Where's Sam the Man

48 countries, 12 months, one man, half a brain

Name: Samuel Hathaway
Location: Roaming..., Germany

Tuesday, September 25, 2007

The Baltic States

The Baltic States -- an sweeping term that covers the distinctly different countries of Estonia, Latvia, and Lithuania -- have been some of the great success stories in Europe. Despite being squeezed by Sweden, Poland, Russia, and, most recently, the USSR, the peoples of these countries have maintained a proud national identity and culture that lead to their recent independence. Although young as independent nations (this is only the the sixteenth year of Latvia's independence) and left with a crumbling economy by their retreating conquerors, the Baltic States have risen to join NATO, the European Union, the United Nations, and have built up some of the fastest growing economies in Europe.

After taking a train from St. Petersburg, Russia, to Tallinn, Estonia, my father and I began our bike tour in the thick pine forests and wonderfully preserved old towns of these states. The unmistakable touch of communism is still seen, with stark grey cubes rising alongside medieval towers, but much of the historical towns still remains. Everything seems to be built on a charmingly miniature scale -- from the castle wall to the carefully-tended parks. It does not, like St. Petersburg, awe you with size and grandeur, but it does not overwhelm; you can wander the delicate gardens and cobblestone streets without a 20-foot stone giant swinging his dagger at you from a pedastel at the fortress gate. They are built on a refreshingly human scale, instead of that of gods and godesses that Peter the Great had in mind. The people take great pride in their countries, and one of of the first steps they seem to have taken after independence was to restore their cities to their former beauty. It took some fierce scrubbing to clean away the communist grime -- indeed, some still remains -- but the sparkle of Estonian, Latvian, and Lithuanian culture is beginning to show.

Although we biked and strolled boulevards in each country, our real experiance came in Riga, the capital city of Latvia. Rather than our ignorant strollings, we had the pleasure of a guided tour by the charming Miss Zanda Treija -- a native Rigan who actually became acquainted with my family in Montevideo, while she was staying with Paul and Sandy Thompson. She played the gracious host of two sweaty, spandex-clad bikers (people I certainly wouldn't want in my house), and lead us around her city. It's exciting to see a city in the midst of such a wonderful transformation: to see smog wiped from copper domes, Art Nouveou facades shining again, streets laid with fresh cobblestone, etc. Although there are still reminders of their difficult past, these brilliant monuments to prosperity, blooming throughout the city, gives evidence of the energy and enthusiasm of the Latvian culture. We not only saw this during our walk, but we had the opportunity of hearing it for ourselves from Zanda. She never tired of explaining her history, pointing out the present delights of her culture, and envisioning how her country would develop.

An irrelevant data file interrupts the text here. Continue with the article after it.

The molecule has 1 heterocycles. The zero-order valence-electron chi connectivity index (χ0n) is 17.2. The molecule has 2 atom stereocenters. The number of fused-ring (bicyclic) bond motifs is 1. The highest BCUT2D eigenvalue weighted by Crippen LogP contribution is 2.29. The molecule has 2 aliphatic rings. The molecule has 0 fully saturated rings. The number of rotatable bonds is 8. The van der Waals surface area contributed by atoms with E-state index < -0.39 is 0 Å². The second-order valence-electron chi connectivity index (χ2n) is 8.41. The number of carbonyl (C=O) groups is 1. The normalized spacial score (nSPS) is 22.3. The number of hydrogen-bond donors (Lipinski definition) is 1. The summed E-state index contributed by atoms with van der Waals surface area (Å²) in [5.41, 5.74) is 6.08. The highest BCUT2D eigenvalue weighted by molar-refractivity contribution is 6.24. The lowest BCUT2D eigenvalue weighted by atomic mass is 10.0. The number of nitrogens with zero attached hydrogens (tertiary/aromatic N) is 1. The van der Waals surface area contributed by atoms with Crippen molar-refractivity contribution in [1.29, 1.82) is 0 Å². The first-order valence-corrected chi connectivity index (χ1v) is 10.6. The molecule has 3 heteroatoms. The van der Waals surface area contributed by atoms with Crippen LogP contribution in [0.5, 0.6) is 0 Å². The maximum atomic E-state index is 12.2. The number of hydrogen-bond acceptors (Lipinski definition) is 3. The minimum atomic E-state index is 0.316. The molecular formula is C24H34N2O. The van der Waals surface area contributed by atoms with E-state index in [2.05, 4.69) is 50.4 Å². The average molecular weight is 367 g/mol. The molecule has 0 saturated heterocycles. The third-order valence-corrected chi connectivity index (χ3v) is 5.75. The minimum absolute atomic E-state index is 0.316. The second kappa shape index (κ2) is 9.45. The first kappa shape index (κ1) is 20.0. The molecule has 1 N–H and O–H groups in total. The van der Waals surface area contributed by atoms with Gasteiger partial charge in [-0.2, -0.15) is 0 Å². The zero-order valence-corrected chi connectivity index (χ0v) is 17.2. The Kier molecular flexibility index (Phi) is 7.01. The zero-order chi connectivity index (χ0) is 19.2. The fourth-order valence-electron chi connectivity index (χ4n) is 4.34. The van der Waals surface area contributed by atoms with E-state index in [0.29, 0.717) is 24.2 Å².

You can't help but leave the town full of admiration for Latvians' drive, and excited for what's in store for their country. At least, not if you had the guide that we had! To the Treija family: best of luck, and thank you for sharing your country with us!


Blogger Ginger said...

Is anyone besides me wondering how many times they went to the Baltic States?

October 3, 2007 3:02 PM  

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